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How Spamalot could save broadway. 
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Post How Spamalot could save broadway.
Well, i'm here, so i might as well actually talk about broadway, eh? Here's how. Because spamalot isn't so much of a musical based upon the movie, they've actually used it as a parody of "let's take a movie/artist/pop culture reference and turn it into a musical". who else but the pythons to not take what they're doing seriously, even when it's redoing thier own stuff.

This is exactly what's wrong with broadway. instead of having a majority of original musicals that were meant to be musicals and succeed because of thier merits as a musical, we have all these talented writers and composers wasting all of thier time on things tat take the popularity of something else, throw in a run of the mill score, and once in every show, have a song that starts a little slow and ends up with a kiss. There are exceptions to the rule; Les Miserables for example, where instead of stilting the musical on the premise that people will go because they liked the book, made the musical stand tall on it's own right. this is a sharp contrast to all these musicals that take a singer's greatest hits album and turn every song into a song and dance number. and that's exactly what spamalot mocks. they realise that taking a popular movie like Monty Python and the Holy Grail and turning it into a musical is completly absurd, and they capitalize on that fact.


Fri Nov 10, 2006 1:59 am
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I don't know whether I missed your key point but how could Spamalot save Broadway? Don't get me wrong. I love Python and the show. Just don't understand what you're saying.

As a point though, I think the key reason for all these musicals based on films or jukebox musicals is because when trying to attract audiences, it's a lot easier to get them interested in something they know/are familiar with.

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Thu Nov 23, 2006 4:24 pm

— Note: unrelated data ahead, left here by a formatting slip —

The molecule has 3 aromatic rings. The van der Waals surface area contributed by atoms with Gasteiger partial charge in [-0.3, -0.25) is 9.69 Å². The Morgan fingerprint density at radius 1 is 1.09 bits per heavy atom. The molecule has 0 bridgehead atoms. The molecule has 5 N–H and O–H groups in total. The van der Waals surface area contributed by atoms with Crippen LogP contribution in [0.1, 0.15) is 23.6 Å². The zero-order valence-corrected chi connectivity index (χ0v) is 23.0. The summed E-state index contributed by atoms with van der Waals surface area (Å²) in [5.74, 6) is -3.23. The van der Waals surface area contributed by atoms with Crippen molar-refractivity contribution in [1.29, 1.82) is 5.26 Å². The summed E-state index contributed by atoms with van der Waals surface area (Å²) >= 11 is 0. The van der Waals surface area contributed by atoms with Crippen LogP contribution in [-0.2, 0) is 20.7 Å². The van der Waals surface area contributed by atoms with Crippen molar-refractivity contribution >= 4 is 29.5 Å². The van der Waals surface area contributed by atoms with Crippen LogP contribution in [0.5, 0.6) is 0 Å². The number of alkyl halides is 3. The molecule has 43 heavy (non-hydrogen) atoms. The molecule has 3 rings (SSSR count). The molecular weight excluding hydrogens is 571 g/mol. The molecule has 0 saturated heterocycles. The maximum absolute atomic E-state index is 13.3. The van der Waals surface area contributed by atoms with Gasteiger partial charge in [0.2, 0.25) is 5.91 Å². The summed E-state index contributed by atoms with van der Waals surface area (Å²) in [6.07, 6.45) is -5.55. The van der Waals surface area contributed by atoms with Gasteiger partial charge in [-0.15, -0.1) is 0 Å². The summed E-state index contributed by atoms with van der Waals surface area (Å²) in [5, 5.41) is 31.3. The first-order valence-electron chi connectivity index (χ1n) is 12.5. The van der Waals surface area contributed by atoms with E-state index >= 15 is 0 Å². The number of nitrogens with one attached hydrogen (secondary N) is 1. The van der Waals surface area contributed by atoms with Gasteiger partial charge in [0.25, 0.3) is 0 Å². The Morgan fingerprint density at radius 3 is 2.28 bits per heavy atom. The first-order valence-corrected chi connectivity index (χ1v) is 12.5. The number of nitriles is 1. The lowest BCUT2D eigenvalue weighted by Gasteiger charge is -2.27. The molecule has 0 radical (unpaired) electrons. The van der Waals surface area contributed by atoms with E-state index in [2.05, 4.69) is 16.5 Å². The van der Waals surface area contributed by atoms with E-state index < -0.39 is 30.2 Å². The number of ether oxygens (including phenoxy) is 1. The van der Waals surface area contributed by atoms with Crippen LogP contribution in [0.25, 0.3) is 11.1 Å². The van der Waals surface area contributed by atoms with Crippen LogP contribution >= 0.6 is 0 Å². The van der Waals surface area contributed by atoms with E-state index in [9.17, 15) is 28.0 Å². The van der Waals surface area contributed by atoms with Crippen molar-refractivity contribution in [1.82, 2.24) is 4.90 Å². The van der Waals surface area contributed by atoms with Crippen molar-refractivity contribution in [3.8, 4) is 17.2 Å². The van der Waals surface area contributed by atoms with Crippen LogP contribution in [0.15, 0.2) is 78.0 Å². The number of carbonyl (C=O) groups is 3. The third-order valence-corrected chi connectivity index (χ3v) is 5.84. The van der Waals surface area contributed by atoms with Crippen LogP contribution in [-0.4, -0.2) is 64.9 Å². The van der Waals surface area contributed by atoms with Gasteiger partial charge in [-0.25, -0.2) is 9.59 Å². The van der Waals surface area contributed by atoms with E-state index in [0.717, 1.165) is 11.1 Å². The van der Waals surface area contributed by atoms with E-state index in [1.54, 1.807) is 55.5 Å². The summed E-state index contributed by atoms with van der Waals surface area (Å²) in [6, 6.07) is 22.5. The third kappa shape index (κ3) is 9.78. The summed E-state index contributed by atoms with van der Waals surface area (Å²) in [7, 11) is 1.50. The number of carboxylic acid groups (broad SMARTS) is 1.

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Ehhhh... I dont think I agree. I do think they are using the publicity of the holy grail. I mean people applaud the second a character comes on because they know who it is. I think this is better than most shows of its type, but shows like High Fidelity and Legally Blonde need to be stopped


Thu Dec 07, 2006 4:21 pm
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I think Spamalot is a show that is extremely entertaining but not deep. At all. The problem with Broadway is that its being extremely dummy-downed. I think all of these new shows that are extremely, well, blond is that they take the example from Spamalot. They may feel: "Spamalot is a successful musical based on a movie thats a comedy, it won a Tony, therefor if I made a comedy musical based on a movie IT will win a Tony and be successful." Spamalot was written to entertain, which is never bad, but accidentally helped spark a trend of musicals written to entertian. Entertainment is great but they should write musicals to make you think and feel emotion as well.

Basically, I think Spamalot showed people funny, not deep, movie turned musicals can be successful, especially in the Tony world, and accidentally sparked the trend of Legally Blondes and Wedding Singers.


Mon Dec 25, 2006 8:46 pm
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benjivaudeville wrote:
As a point though, I think the key reason for all these musicals based on films or jukebox musicals is because when trying to attract audiences, it's a lot easier to get them interested in something they know/are familiar with.


But, how did Tim Rice and Andrew Lloyd Webber become famous?

How did R&H become famous?

What about Johnathan Larson?

Stephen Sondhiem or Stephen Scwartz anyone?

All these people had something original to offer theatre goers... WHO DIDN'T KNOW THE STUFF!

My friend and cowriter Gerry and I are trying to do the same thing, yet people will NOT look at our work. Why? Becasuse no-one wants to take a risk with our stuff!

I have a strong belief that the GASM musicals and operas can and will make it to Broadway, the West End, Toronto, etc. We just need someone to take a chance with us.

That's the problem with Broadway. No ORIGINAL (and I daresay, long-lasting) musicals have come out since Rent... even that is based on La Boheme. But, it has original songs, concept and has lasted for ten years or more on Broadway.

I think SPAMALOT could run that long, but time will tell.